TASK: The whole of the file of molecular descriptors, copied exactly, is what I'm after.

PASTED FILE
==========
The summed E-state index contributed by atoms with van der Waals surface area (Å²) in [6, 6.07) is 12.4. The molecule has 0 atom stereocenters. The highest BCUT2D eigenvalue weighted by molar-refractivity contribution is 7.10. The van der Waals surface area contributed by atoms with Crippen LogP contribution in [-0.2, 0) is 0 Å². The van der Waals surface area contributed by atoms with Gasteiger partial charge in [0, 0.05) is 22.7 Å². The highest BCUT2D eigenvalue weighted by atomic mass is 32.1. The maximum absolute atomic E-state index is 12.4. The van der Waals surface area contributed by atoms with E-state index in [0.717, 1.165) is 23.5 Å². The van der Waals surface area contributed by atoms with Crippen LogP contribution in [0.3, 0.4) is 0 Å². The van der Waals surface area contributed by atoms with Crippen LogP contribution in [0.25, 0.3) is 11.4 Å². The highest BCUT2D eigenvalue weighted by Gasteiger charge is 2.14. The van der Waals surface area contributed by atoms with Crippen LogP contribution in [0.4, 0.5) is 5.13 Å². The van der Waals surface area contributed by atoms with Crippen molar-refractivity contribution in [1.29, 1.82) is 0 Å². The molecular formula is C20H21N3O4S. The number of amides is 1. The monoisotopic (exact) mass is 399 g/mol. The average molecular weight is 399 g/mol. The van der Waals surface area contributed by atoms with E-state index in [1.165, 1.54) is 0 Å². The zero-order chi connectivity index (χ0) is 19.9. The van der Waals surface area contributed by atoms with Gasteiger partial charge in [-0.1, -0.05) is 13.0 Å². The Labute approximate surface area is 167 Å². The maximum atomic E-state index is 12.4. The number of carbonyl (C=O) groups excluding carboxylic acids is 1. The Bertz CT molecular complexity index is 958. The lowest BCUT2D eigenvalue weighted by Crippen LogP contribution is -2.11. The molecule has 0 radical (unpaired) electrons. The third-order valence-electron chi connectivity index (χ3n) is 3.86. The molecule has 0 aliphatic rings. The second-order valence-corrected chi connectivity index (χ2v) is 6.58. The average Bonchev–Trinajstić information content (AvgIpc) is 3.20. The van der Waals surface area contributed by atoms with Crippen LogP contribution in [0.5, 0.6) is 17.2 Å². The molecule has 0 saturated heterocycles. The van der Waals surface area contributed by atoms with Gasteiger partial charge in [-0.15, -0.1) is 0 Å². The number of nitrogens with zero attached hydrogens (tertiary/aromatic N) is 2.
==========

The summed E-state index contributed by atoms with van der Waals surface area (Å²) in [6, 6.07) is 12.4. The molecule has 0 atom stereocenters. The highest BCUT2D eigenvalue weighted by molar-refractivity contribution is 7.10. The van der Waals surface area contributed by atoms with Crippen LogP contribution in [-0.2, 0) is 0 Å². The van der Waals surface area contributed by atoms with Gasteiger partial charge in [0, 0.05) is 22.7 Å². The highest BCUT2D eigenvalue weighted by atomic mass is 32.1. The maximum absolute atomic E-state index is 12.4. The van der Waals surface area contributed by atoms with E-state index in [0.717, 1.165) is 23.5 Å². The van der Waals surface area contributed by atoms with Crippen LogP contribution in [0.3, 0.4) is 0 Å². The van der Waals surface area contributed by atoms with Crippen LogP contribution in [0.25, 0.3) is 11.4 Å². The highest BCUT2D eigenvalue weighted by Gasteiger charge is 2.14. The van der Waals surface area contributed by atoms with Crippen LogP contribution in [0.4, 0.5) is 5.13 Å². The van der Waals surface area contributed by atoms with Crippen molar-refractivity contribution in [1.29, 1.82) is 0 Å². The molecular formula is C20H21N3O4S. The number of amides is 1. The monoisotopic (exact) mass is 399 g/mol. The average molecular weight is 399 g/mol. The van der Waals surface area contributed by atoms with E-state index in [1.165, 1.54) is 0 Å². The zero-order chi connectivity index (χ0) is 19.9. The van der Waals surface area contributed by atoms with Gasteiger partial charge in [-0.1, -0.05) is 13.0 Å². The Labute approximate surface area is 167 Å². The maximum atomic E-state index is 12.4. The number of carbonyl (C=O) groups excluding carboxylic acids is 1. The Bertz CT molecular complexity index is 958. The lowest BCUT2D eigenvalue weighted by Crippen LogP contribution is -2.11. The molecule has 0 radical (unpaired) electrons. The third-order valence-electron chi connectivity index (χ3n) is 3.86. The molecule has 0 aliphatic rings. The second-order valence-corrected chi connectivity index (χ2v) is 6.58. The average Bonchev–Trinajstić information content (AvgIpc) is 3.20. The van der Waals surface area contributed by atoms with Crippen LogP contribution in [0.5, 0.6) is 17.2 Å². The molecule has 0 saturated heterocycles. The van der Waals surface area contributed by atoms with Gasteiger partial charge in [-0.15, -0.1) is 0 Å². The number of nitrogens with zero attached hydrogens (tertiary/aromatic N) is 2.